dopamine

dopa2

Functions
  • Affects Limbic system: reward, pleasure, motivation
  • Protects against autoimmunity: works with immune system and thyroid in particular
  • Affects Thyroid and regulates heart rate and blood pressure
  • Affects adrenal function, kidneys and T-cells
  • Affects Brain Power, Motor co-ordination, Cognition and learning
  • Dopamine dampens glutamate activity leading to enhanced memory and learning
Food habits and Weight Management
  • Controls metabolism – when metabolism is low, fat burning is low and fat accumulation is increased; low metabolism also leads to unconscious attempts to increase energy via use of stimulants and high energy yielding foods
  • Controls motivation via limbic reward – low dopamine leads to loss of emotional or physical satiation and continued uncontrolled eating and food cravings in search of dopamine reward
  • Low dopamine leads to not feeling happy and not recognizing fullness / satiation with food; small snacks or meals not being sufficient and feelings of hunger after a meal
Hormonal interactions
  • Interacts with Growth Hormone, Testosterone, Cortisol and DHEA and Dopamine is involved in TSH release
  • Dopamine receptor sensitivity determined by Thyroid hormones which also determine dopamine levels (low TSH, T4, T3 leads to low dopamine)
  • Progesterone receptors modulated by Dopamine
  • Thyroid connection
    • T3 needed to convert amino acid tyrosine to dopamine in brain – low thyroid leads to low T3, low dopamine and also low serotonin
    • Chronic stress can cause downregulation of thyroid hormones and metabolism
      • Both effect blood sugar and energy levels, thus hypothyroidism can be protective against excess cortisol
      • Cortisol can become depleted during chronic stress and cortisol needed to produce thyroid T3 and T4
    • Low thyroid may be caused by diet
      • Low calorie intake places body in starvation mode, whereby metabolism is downregulated; equally low protein intake can downregulate metabolism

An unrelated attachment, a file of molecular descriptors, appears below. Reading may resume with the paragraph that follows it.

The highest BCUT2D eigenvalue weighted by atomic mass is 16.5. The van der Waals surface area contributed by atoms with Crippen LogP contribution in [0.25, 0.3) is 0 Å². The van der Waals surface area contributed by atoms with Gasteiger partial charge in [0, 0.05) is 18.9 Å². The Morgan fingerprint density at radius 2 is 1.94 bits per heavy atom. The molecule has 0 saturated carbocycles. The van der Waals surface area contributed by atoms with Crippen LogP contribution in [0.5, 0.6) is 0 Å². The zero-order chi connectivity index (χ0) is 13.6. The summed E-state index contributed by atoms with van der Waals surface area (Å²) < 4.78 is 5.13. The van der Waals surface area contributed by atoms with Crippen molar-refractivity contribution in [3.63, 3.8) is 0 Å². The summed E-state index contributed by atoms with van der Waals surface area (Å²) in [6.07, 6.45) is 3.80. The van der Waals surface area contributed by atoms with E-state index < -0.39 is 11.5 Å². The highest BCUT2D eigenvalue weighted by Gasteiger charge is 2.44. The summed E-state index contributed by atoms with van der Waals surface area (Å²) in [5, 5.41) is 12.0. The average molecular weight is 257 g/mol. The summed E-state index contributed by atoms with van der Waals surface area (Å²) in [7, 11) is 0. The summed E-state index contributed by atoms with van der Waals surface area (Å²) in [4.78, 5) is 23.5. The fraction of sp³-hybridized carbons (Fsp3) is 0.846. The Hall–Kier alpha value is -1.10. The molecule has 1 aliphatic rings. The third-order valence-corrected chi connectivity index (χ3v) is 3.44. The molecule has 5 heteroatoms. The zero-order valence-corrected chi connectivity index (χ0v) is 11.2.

• Iodine deficiency or excess
      • Anti-thyroid nutrients
        • Gluten foods such as wheat, barley, rye, oats are both allergenic and can cause bloating as well as hyperinsulemic reactions that lead to sleepiness
        • Soy foods – suppress thyroid function (study)
        • Cruciferous vegetables – cauliflower, cabbage, collards, broccoli, brussel sprouts, kale, turnips, rutabagas
Deficiencies
  • Loss of power and symmetry impacts energy and drive, causing weight gain, fatigue and diminished libido
  • Depression and lack of motivation
  • Inability to experience pleasure, social anxiety and low sexual desire
  • Learning disorders, ADD, Addictions
  • Parkinson’s
Excess
  • Psychosis and schizophrenia
  • Mania, hypersocial and increased libido
Symptoms of deficiency
  • Feelings of worthlessness and hopelessness
  • Inability to handle stress, anger and aggression whilst under stress, easy loss of temper
  • Inability to finish tasks, disorganized and late for appointments
  • Lack of focus, easily distracted
  • Desire to isolate socially and lack of concern for family and friends
  • Need to consume caffeine to be alert
  • Low libido
Causes of deficiency
  • Hypothyroidism
  • Low stomach acid: leading to low methyl donors
  • Antacids (inhibit stomach HCL) , Oral contraceptives, Hormone Relacement Therapy
  • H. Pylori
  • Low protein in diet
Food modulators
  • Insulin surges connected with high carb meals lead to aminos being uptaken by muscles and not brain
  • Soy consumption inhibits conversion of key amino acid tyrosine into dopamine (see study about this here)
  • Diets low in protein and low in carbohydrates lead to protein being used for energy or by muscle for repairs, thus leading to deprivation of aminos available for dopamine
  • Protein rich meals: Game meat, Beef, Pork, Turkey; Fish; Eggs, Cheese
  • Oats and Chocolate increase dopamine
Herb and supplement modulators
  • Mucuna pruriens (from a bean), Blueberry extract
  • Phenylethyamine (PEA), DL-Phenylanine
  • Vit B6, N-Acetyl Cysteine, Alpha Lipoic Acid
  • Tyrosine can restore adrenal ability to withstand stress and provide anti-depressant, stress protective powers as well as being primary component in pleasure promoting enkephalins, and also in making thyroid T3 and T4
    • Can be used to replace coffee first thing in day
    • Excess can cause jitters and raise blood pressure

Adapted from:

Braverman, E. (2009). Younger (Thinner) You Diet. New York, N.Y.:Rodale.

Kharrazian, D. (2013). Why Isn’t My Brain Working? Carlsbad, C.A.: Elephant Press

Ross, J. (2002). The Mood Cure. New York, N.Y.: Penguin

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